Monday, July 7, 2014

Market Update for the week of July 7, 2014. "Trends We Want to See (Mostly)

Trends We Want to See (Mostly)
Trends are frequently like starting a roll of new tape: Sometimes they are tough to get started, but once started, they tend to flow easily.
For the past year, it's been tough getting a trend started in existing home sales. Just maybe one could be starting now. Existing home sales showed gains in April and May. The trend should extend into June.
The Pending Home Sales Index rose a strong 6.1 percentage points in May. This is the largest gain since the housing-stimulus days of April 2010. Best of all, all regions posted gains. This points to stronger existing home sales in June, which seems likely based on our observations. More important, it appears sales momentum will extend into July.
So, home sales are on the rise. Unfortunately, the rise isn't reflected in mortgage demand. Mortgage rates have remained low over the past couple weeks, but buyers haven't taken advantage of them. The Mortgage Bankers Association's application data show purchase activity fell 1% last week. For most of the past month, activity has been either down or flat.
Obviously, we'd like to see more mortgage activity; not only for our own self interest, but for the good of the overall housing market. We've mentioned that a solid housing market is driven by owner-occupied buyers. Most of these buyers use a mortgage to finance their purchase. Young people – those without significant wealth – are most likely to use a mortgage. There's been a dearth of new, young buyers in the housing market. Slow economic growth and difficult job prospects are certainly culprits. There is another, perhaps more insidious, culprit – excessive student-loan debt.
A recent article in The Hill reports that average student-loan debt for 71% of graduates who took out loans is $30,000. The NAR has found that 49% of Americans state that student loan debt is an obstacle to homeownership.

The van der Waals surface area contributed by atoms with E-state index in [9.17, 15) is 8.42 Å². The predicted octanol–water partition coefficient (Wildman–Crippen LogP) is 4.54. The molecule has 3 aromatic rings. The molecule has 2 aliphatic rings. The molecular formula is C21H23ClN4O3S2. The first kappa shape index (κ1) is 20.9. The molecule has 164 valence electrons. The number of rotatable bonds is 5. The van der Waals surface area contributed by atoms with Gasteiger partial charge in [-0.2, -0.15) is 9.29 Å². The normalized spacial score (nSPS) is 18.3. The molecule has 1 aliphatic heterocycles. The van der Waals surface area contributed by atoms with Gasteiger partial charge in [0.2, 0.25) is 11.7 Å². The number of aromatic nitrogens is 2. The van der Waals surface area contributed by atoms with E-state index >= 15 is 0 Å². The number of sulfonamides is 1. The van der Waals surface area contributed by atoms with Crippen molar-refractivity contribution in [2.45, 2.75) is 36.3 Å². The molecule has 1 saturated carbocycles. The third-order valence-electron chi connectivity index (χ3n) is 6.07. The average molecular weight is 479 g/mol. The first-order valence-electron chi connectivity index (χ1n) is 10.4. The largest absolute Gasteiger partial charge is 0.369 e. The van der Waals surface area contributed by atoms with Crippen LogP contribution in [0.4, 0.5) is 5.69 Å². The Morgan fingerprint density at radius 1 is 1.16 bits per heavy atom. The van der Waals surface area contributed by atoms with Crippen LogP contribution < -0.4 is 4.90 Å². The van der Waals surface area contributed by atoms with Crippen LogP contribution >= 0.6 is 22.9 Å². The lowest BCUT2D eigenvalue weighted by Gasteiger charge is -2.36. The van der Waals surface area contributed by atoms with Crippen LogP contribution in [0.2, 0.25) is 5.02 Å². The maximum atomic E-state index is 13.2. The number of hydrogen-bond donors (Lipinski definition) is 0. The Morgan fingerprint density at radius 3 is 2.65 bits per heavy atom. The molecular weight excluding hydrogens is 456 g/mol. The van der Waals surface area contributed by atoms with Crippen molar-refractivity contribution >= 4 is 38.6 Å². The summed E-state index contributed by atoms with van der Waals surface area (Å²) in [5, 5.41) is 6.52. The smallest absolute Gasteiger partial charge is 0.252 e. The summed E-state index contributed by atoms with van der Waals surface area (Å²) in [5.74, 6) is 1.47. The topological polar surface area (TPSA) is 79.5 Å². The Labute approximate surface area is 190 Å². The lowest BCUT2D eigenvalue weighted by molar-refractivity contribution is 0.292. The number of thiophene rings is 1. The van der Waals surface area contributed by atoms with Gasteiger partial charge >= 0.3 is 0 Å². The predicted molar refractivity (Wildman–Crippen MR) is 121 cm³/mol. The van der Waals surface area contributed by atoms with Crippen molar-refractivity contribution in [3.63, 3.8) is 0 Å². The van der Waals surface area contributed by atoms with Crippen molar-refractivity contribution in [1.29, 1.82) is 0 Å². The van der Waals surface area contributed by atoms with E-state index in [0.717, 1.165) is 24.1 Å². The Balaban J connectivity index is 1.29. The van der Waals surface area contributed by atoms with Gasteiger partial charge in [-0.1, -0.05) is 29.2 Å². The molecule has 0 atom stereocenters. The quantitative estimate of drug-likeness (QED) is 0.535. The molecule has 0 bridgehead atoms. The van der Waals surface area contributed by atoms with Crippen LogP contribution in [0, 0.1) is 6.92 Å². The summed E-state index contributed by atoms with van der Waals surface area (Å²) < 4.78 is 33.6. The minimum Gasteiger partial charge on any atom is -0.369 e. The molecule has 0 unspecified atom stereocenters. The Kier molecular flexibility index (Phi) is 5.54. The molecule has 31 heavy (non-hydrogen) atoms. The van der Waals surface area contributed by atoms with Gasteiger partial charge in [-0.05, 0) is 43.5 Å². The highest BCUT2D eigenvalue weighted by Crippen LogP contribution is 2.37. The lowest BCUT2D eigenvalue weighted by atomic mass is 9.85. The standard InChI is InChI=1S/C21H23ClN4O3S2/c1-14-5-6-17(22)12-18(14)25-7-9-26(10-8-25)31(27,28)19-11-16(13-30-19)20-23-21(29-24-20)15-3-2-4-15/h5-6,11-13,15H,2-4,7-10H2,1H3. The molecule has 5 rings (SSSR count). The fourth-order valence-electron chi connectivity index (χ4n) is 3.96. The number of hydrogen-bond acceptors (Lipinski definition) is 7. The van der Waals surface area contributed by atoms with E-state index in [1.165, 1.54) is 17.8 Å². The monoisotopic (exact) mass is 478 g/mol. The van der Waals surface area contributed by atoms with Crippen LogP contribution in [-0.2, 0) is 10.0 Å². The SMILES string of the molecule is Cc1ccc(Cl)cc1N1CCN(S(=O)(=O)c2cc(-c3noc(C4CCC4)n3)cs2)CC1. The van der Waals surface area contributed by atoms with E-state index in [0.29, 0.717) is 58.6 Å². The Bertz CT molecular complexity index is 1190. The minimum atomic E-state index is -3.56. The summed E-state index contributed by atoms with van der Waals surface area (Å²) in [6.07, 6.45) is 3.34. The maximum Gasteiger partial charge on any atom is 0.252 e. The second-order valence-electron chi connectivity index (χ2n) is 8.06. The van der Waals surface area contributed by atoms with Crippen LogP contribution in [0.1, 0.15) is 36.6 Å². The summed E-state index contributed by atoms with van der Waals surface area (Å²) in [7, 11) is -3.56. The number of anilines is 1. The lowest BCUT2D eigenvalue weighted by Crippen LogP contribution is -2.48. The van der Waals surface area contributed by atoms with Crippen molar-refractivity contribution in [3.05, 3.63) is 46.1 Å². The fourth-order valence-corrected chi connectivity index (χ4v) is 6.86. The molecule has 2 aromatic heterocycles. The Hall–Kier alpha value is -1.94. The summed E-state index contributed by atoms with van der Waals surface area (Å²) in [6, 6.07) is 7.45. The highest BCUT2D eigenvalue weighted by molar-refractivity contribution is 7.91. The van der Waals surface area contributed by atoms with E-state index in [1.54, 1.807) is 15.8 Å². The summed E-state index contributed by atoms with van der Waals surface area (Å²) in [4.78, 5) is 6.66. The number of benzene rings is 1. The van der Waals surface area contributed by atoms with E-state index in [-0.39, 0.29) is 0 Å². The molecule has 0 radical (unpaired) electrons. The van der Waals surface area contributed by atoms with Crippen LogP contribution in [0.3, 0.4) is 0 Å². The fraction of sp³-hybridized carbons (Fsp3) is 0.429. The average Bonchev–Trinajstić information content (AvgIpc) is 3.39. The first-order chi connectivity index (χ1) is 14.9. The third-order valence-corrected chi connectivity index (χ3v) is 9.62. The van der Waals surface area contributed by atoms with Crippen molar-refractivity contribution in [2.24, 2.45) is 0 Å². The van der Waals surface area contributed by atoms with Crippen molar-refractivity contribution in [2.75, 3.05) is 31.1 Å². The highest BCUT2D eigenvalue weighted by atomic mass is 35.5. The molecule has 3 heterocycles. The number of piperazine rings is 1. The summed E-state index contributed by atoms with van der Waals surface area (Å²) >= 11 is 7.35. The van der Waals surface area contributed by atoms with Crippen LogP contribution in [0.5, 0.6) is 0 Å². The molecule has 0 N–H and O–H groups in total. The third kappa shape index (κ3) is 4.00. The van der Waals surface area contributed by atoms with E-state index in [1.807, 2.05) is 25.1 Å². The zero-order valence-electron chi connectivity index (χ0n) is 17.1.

Because they are not forming their own households, many young adults still live with their parents. A study produced by Deutsche Bank found that a third of 18-34 year olds live with mom and dad. Poor job prospects and student debt no doubt have contributed to the trend of so many people extending their adolescence.
The upside is there is a lot of pent up demand. Deutsche Bank estimates that if households were to return to levels that prevailed in the early 2000s, more than four million new households could be formed.
We are all aware there is plenty of slack in the system – low housing sales, low housing starts, low household formation, low mortgage usage – by historical standards. It's frustrating, to be sure, but the slack points to a low likelihood housing will backslide anytime soon. To the contrary, the slack points to sustainable all-around future growth.


Date and Time
Consumer Credit
Tues., July 8,
3:00 pm, ET
$15 Billion (Increase)
Important. Rising revolving credit use points to rising consumer confidence and rising economic growth.
Mortgage Applications
Wed., July 9,
7:00 am, ET
Important. Growth in purchase activity would provide more evidence that recent sales trends are sustainable.
Federal Reserve FOMC Meeting Minutes
Wed., July 9,
2:00 pm, ET
Moderately Important. The Fed will state what most of us know: the economy is improving, but not enough to alter the Fed's low-rate policies.


This is Exactly What We Want to See
288,000 new jobs were created in June, which dropped the unemployment rate to 6.1%. What's more, job gains in April and May were revised higher, with April jobs ratcheted up to 304,000 and May jobs increased to 224,000.
Our economy has now benefited from five-consecutive months of 200,000+ new jobs. This is a trend we can all support. To maintain economic prosperity, 200,000-or-more new jobs need to be created each month. Given the strong gains we've seen in recent months, we expect the trend will continue, possibly through the end of the year.
More jobs should lead to more household formation, and more housing and mortgage activity. As we note above, excessive student-loan debt remains a problem, but with more jobs available to young people, more of them should be able to service their debt and leave their parents' basements at the same time.
One final note: Keep an eye on mortgage rates, with job growth picking up steam, the pressure for rates to trend higher will rise.

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